Then Articulate Studio appeared. Actually it was more of Dreamweaver that came with templates (at least IMO). Anyway, Studio was perfect for those who wanted to build a course but had no ID/e-learning developer skill set nor moderate tech skills (no offense on either).
It was and still is a PowerPoint converter with feature sets. But it is easy to use.
The Rapid Content Authoring Tool market took off from there. The premise is simple. Anyone can come in off the street and create a course. The problem though was that folks who had the authorware and so forth experience AND/OR folks who were ID and e-learning developers were stuck.
The RCATs weren’t designed nor made for them. But you have to use what is available.
Products like Captive, Claro, Lectora and Storyline enabled the ID folks to create robust courses. I know plenty of people who work in custom development at places who use these products. And the course capabilities and output is amazing.
Nowadays there are quite a few tools that offer that power.
But here is the twist.
They also offer the ability to still create a course with either no ID/e-learning development background, course background or tech skills beyond the basics. This is a big jump.
You can see it with really four tools (and this is not a slight mind you) – Claro, Lectora Online, Storyline 360 (started in Storyline2) and Gomo.
I’m sure other vendors will say, you can do it with us too, and yeah in some cases you can, but I’m basing it on my testing and others I know who are at elite level with course design and build them daily.
Anyway, the trend will continue. Good for all. Oh, and sorry Captivate your tool is not easy.
More of This/One Stop Shop
This trend is on a big upswing. More of this simply means more features, capabilities and assets. Oh those assets. Vendors love to toss out big numbers. 10,000, 20,000, 50,000 assets. My question is will you use all those assets?
My take is highly unlikely. I’d rather have outstanding assets numbering in 200 range, than 10,000 assets, of which 9,995 represent either clip art of old days, lame templates even as HTML5, audio clips that sound like they were recorded in a garage and so on.
Regardless, the asset increase is continuing. I expect to see an easier to find search, than exists for most vendors today, using metadata. And cross-categories, which as a whole vendors are awful in. A cross-category means you have a video clip. The clip is a 15 seconds of waves.
Cross categories would be video as a category, and nature as another category. After all some folks first instinct is to look for “nature”, others are “video”. This is a big plus in RLOs (reusable learning objects).
If you have the right amount of assets, with drag and drop functionality (which expect to see more of this capability on the product itself), along with my own library of assets which I create (and is expanding with more options), then when you think about it, why would I need to purchase assets from a vendor, such as eLearning Brothers.
Great assets there, but the “one stop shop” approach is emerging in the authoring tool market. Let’s take video capture and recording. Yes, most vendors already have it, but is it as strong as say Camtasia?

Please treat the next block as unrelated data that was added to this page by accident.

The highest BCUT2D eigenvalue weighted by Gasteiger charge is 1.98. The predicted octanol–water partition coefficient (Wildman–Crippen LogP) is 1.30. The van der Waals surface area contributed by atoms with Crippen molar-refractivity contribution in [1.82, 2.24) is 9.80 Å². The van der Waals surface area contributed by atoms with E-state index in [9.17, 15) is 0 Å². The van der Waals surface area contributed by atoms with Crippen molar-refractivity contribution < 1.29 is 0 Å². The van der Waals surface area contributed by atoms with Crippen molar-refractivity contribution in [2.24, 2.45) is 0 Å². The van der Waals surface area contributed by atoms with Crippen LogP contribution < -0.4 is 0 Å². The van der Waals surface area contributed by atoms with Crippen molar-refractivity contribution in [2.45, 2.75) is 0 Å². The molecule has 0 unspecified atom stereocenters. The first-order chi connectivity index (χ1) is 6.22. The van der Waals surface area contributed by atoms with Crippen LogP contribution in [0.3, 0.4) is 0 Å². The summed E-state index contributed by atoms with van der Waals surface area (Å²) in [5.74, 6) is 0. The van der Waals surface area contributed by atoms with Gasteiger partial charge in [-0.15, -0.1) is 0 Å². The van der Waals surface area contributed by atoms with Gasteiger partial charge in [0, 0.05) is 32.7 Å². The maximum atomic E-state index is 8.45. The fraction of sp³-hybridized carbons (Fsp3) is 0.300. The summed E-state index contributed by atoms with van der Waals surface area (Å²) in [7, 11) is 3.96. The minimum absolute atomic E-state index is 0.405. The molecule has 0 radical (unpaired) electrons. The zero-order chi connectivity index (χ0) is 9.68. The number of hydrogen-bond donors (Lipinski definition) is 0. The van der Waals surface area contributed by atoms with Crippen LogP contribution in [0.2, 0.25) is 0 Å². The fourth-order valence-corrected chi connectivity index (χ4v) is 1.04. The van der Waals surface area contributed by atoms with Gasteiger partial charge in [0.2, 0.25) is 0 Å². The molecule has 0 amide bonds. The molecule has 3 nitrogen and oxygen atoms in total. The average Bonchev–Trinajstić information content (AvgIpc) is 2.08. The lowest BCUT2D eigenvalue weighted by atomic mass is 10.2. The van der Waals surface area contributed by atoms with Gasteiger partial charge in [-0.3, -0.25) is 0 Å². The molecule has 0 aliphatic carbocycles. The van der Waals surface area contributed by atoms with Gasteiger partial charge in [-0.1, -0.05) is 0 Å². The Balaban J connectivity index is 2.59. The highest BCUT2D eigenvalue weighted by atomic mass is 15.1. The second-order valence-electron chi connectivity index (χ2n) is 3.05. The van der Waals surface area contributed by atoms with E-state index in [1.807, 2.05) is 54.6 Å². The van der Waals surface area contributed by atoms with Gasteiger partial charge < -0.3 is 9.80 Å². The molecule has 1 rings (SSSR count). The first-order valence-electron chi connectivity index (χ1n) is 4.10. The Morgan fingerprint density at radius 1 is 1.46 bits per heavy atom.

The result is you have to purchase another tool to do that, along with your 3rd party authoring tool. This is changing. One stop shop. Lots of assets, robust screen recording and capturing, video capabilities (beyond just adding a video to a course), web cam options and so on.
People are wanting to create a video course. Not just add a video to a course or upload a video into a system, but actually take a video, create bookmarking, table of contents and ability for folks to jump into different sections of the video (with tracking analytical data that goes beyond, how often Casey watched it or downloaded it).
Expect to see more vendors enabling this capability. It will not be as robust as some of us want, but it will be better than what it is today, which is virtually nil.
First off, anyone can create micro-learning with the tool they have and have had for years. I created micro learning, real life scenario based courses back in 2000.
All it means, micro-learning that is, is to have a short in length/time course. That’s it. It does not mean it will be engaging, interactive or useful (which all courses should be regardless of size).
You can still have a TOC with a micro-learning course and I strongly recommend it. And if you are going video, 2-3 minutes in length. A micro-learning course should focus on one topic only, two or three points at max on what you are covering. Thus, you can create lots of micro courses.
Anyway, vendors will push out this capability more in 2017. The micro-learning capability that is. Expect ad nauseum.
Already noted analytical data on the back end for authoring tool vendors. Not a fan as noted. An authoring tool should uh focus on being an authoring tool, not a pseudo or lite LMS. Plenty of those out there.
Preview in Real Time
Many, many vendors pitch this already as a feature. The ideal way is to see the preview in various modes, by selecting the image – i.e. it looks like a smartphone, click I see in real time what it looks like. The challenge is to actually move around the preview, click a few screens in the preview.
Some do it today, more – in the real time preview in specific modes, will do so in 2017. The movement around is slow, but I expect more to incorporate.
We are all hearing it and will going forward. There are a few items to note here (I also recommend reading my previous post on VR/AR/MR).
- Custom development shops and individual folks are creating VR content
- There are authoring tools where you can play and playback VR content
- Consumers – companies – are expressing great interest in VR content
- When people think of VR content – they overwhemingly think of it from an Oculus Rift or similar type headset device – This is one of the problems – and here is why